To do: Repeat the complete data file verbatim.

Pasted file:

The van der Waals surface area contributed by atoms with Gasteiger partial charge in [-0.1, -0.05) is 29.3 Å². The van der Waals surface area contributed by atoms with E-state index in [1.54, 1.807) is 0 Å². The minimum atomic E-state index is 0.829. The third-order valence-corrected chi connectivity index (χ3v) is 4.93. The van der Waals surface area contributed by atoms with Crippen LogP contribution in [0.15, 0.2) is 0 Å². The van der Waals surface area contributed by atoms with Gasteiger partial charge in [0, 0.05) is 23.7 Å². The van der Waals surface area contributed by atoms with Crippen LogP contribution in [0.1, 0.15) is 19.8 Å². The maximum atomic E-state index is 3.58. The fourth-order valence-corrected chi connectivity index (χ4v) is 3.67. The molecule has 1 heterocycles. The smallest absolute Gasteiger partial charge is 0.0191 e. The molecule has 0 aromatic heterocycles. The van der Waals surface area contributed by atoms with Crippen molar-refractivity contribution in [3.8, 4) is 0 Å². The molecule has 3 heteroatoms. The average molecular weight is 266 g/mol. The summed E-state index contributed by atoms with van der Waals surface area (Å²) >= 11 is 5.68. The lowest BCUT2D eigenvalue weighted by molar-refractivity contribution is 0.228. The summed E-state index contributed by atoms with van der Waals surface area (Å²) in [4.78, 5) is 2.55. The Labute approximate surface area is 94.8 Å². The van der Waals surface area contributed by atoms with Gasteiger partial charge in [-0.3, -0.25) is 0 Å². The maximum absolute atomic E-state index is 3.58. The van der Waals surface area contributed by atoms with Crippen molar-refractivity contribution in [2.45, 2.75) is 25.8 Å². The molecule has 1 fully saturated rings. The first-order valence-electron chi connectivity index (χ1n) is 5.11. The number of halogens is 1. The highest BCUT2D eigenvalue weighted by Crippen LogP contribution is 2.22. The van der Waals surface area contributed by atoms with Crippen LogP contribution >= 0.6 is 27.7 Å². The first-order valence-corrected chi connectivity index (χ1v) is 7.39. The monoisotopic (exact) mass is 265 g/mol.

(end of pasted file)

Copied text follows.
The van der Waals surface area contributed by atoms with Gasteiger partial charge in [-0.1, -0.05) is 29.3 Å². The van der Waals surface area contributed by atoms with E-state index in [1.54, 1.807) is 0 Å². The minimum atomic E-state index is 0.829. The third-order valence-corrected chi connectivity index (χ3v) is 4.93. The van der Waals surface area contributed by atoms with Crippen LogP contribution in [0.15, 0.2) is 0 Å². The van der Waals surface area contributed by atoms with Gasteiger partial charge in [0, 0.05) is 23.7 Å². The van der Waals surface area contributed by atoms with Crippen LogP contribution in [0.1, 0.15) is 19.8 Å². The maximum atomic E-state index is 3.58. The fourth-order valence-corrected chi connectivity index (χ4v) is 3.67. The molecule has 1 heterocycles. The smallest absolute Gasteiger partial charge is 0.0191 e. The molecule has 0 aromatic heterocycles. The van der Waals surface area contributed by atoms with Crippen molar-refractivity contribution in [3.8, 4) is 0 Å². The molecule has 3 heteroatoms. The average molecular weight is 266 g/mol. The summed E-state index contributed by atoms with van der Waals surface area (Å²) >= 11 is 5.68. The lowest BCUT2D eigenvalue weighted by molar-refractivity contribution is 0.228. The summed E-state index contributed by atoms with van der Waals surface area (Å²) in [4.78, 5) is 2.55. The Labute approximate surface area is 94.8 Å². The van der Waals surface area contributed by atoms with Gasteiger partial charge in [-0.3, -0.25) is 0 Å². The maximum absolute atomic E-state index is 3.58. The van der Waals surface area contributed by atoms with Crippen molar-refractivity contribution in [2.45, 2.75) is 25.8 Å². The molecule has 1 fully saturated rings. The first-order valence-electron chi connectivity index (χ1n) is 5.11. The number of halogens is 1. The highest BCUT2D eigenvalue weighted by Crippen LogP contribution is 2.22. The van der Waals surface area contributed by atoms with Crippen LogP contribution >= 0.6 is 27.7 Å². The first-order valence-corrected chi connectivity index (χ1v) is 7.39. The monoisotopic (exact) mass is 265 g/mol.